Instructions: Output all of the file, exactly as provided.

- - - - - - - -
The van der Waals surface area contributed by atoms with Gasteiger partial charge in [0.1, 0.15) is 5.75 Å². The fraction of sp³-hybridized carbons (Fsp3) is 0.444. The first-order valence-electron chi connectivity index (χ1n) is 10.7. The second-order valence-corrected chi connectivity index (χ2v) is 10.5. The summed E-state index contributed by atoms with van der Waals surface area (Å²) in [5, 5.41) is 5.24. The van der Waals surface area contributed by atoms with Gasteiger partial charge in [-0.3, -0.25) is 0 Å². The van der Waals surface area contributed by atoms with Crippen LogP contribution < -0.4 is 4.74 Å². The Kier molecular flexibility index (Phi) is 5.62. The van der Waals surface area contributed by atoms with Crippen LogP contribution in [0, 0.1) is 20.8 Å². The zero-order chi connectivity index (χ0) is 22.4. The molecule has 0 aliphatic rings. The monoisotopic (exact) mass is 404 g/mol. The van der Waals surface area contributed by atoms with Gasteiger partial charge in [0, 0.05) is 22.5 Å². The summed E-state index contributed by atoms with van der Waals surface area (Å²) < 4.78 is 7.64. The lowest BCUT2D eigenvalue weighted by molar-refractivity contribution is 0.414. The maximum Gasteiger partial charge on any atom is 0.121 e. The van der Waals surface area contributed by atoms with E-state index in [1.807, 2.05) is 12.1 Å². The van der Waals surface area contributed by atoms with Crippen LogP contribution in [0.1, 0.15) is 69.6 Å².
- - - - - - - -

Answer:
The van der Waals surface area contributed by atoms with Gasteiger partial charge in [0.1, 0.15) is 5.75 Å². The fraction of sp³-hybridized carbons (Fsp3) is 0.444. The first-order valence-electron chi connectivity index (χ1n) is 10.7. The second-order valence-corrected chi connectivity index (χ2v) is 10.5. The summed E-state index contributed by atoms with van der Waals surface area (Å²) in [5, 5.41) is 5.24. The van der Waals surface area contributed by atoms with Gasteiger partial charge in [-0.3, -0.25) is 0 Å². The van der Waals surface area contributed by atoms with Crippen LogP contribution < -0.4 is 4.74 Å². The Kier molecular flexibility index (Phi) is 5.62. The van der Waals surface area contributed by atoms with Crippen LogP contribution in [0, 0.1) is 20.8 Å². The zero-order chi connectivity index (χ0) is 22.4. The molecule has 0 aliphatic rings. The monoisotopic (exact) mass is 404 g/mol. The van der Waals surface area contributed by atoms with Gasteiger partial charge in [0, 0.05) is 22.5 Å². The summed E-state index contributed by atoms with van der Waals surface area (Å²) < 4.78 is 7.64. The lowest BCUT2D eigenvalue weighted by molar-refractivity contribution is 0.414. The maximum Gasteiger partial charge on any atom is 0.121 e. The van der Waals surface area contributed by atoms with E-state index in [1.807, 2.05) is 12.1 Å². The van der Waals surface area contributed by atoms with Crippen LogP contribution in [0.1, 0.15) is 69.6 Å².